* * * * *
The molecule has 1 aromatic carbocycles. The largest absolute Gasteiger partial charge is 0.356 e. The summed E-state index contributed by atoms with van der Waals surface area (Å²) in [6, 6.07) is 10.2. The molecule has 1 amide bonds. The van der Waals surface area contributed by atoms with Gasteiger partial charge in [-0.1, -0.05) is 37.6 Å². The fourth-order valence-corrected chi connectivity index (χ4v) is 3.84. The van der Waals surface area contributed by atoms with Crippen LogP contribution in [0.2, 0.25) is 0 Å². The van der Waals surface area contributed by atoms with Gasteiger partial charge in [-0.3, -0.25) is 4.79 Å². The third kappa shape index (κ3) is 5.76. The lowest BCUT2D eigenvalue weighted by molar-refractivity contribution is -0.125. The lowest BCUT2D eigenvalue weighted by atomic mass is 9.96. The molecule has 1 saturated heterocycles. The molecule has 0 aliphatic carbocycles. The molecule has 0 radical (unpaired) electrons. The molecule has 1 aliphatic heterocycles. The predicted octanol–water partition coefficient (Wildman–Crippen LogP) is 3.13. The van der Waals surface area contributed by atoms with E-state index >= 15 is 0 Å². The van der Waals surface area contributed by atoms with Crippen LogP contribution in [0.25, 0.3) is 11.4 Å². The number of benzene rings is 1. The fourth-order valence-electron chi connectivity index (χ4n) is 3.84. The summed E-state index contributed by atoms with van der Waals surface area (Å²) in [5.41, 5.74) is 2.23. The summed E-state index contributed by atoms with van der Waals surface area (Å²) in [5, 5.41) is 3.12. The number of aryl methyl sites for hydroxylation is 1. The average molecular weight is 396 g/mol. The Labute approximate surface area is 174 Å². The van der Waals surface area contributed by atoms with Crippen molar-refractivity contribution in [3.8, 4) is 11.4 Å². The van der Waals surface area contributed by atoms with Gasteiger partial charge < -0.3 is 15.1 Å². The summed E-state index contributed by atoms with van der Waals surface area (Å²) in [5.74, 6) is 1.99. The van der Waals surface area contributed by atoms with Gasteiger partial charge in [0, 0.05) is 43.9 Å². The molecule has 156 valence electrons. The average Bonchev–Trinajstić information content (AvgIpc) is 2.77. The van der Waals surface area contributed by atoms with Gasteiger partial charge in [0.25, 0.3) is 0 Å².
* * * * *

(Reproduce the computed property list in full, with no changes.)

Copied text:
The molecule has 1 aromatic carbocycles. The largest absolute Gasteiger partial charge is 0.356 e. The summed E-state index contributed by atoms with van der Waals surface area (Å²) in [6, 6.07) is 10.2. The molecule has 1 amide bonds. The van der Waals surface area contributed by atoms with Gasteiger partial charge in [-0.1, -0.05) is 37.6 Å². The fourth-order valence-corrected chi connectivity index (χ4v) is 3.84. The van der Waals surface area contributed by atoms with Crippen LogP contribution in [0.2, 0.25) is 0 Å². The van der Waals surface area contributed by atoms with Gasteiger partial charge in [-0.3, -0.25) is 4.79 Å². The third kappa shape index (κ3) is 5.76. The lowest BCUT2D eigenvalue weighted by molar-refractivity contribution is -0.125. The lowest BCUT2D eigenvalue weighted by atomic mass is 9.96. The molecule has 1 saturated heterocycles. The molecule has 0 aliphatic carbocycles. The molecule has 0 radical (unpaired) electrons. The molecule has 1 aliphatic heterocycles. The predicted octanol–water partition coefficient (Wildman–Crippen LogP) is 3.13. The van der Waals surface area contributed by atoms with E-state index >= 15 is 0 Å². The van der Waals surface area contributed by atoms with Crippen LogP contribution in [0.25, 0.3) is 11.4 Å². The number of benzene rings is 1. The fourth-order valence-electron chi connectivity index (χ4n) is 3.84. The summed E-state index contributed by atoms with van der Waals surface area (Å²) in [5.41, 5.74) is 2.23. The summed E-state index contributed by atoms with van der Waals surface area (Å²) in [5, 5.41) is 3.12. The number of aryl methyl sites for hydroxylation is 1. The average molecular weight is 396 g/mol. The Labute approximate surface area is 174 Å². The van der Waals surface area contributed by atoms with Crippen molar-refractivity contribution in [3.8, 4) is 11.4 Å². The van der Waals surface area contributed by atoms with Gasteiger partial charge < -0.3 is 15.1 Å². The summed E-state index contributed by atoms with van der Waals surface area (Å²) in [5.74, 6) is 1.99. The van der Waals surface area contributed by atoms with Gasteiger partial charge in [0, 0.05) is 43.9 Å². The molecule has 156 valence electrons. The average Bonchev–Trinajstić information content (AvgIpc) is 2.77. The van der Waals surface area contributed by atoms with Gasteiger partial charge in [0.25, 0.3) is 0 Å².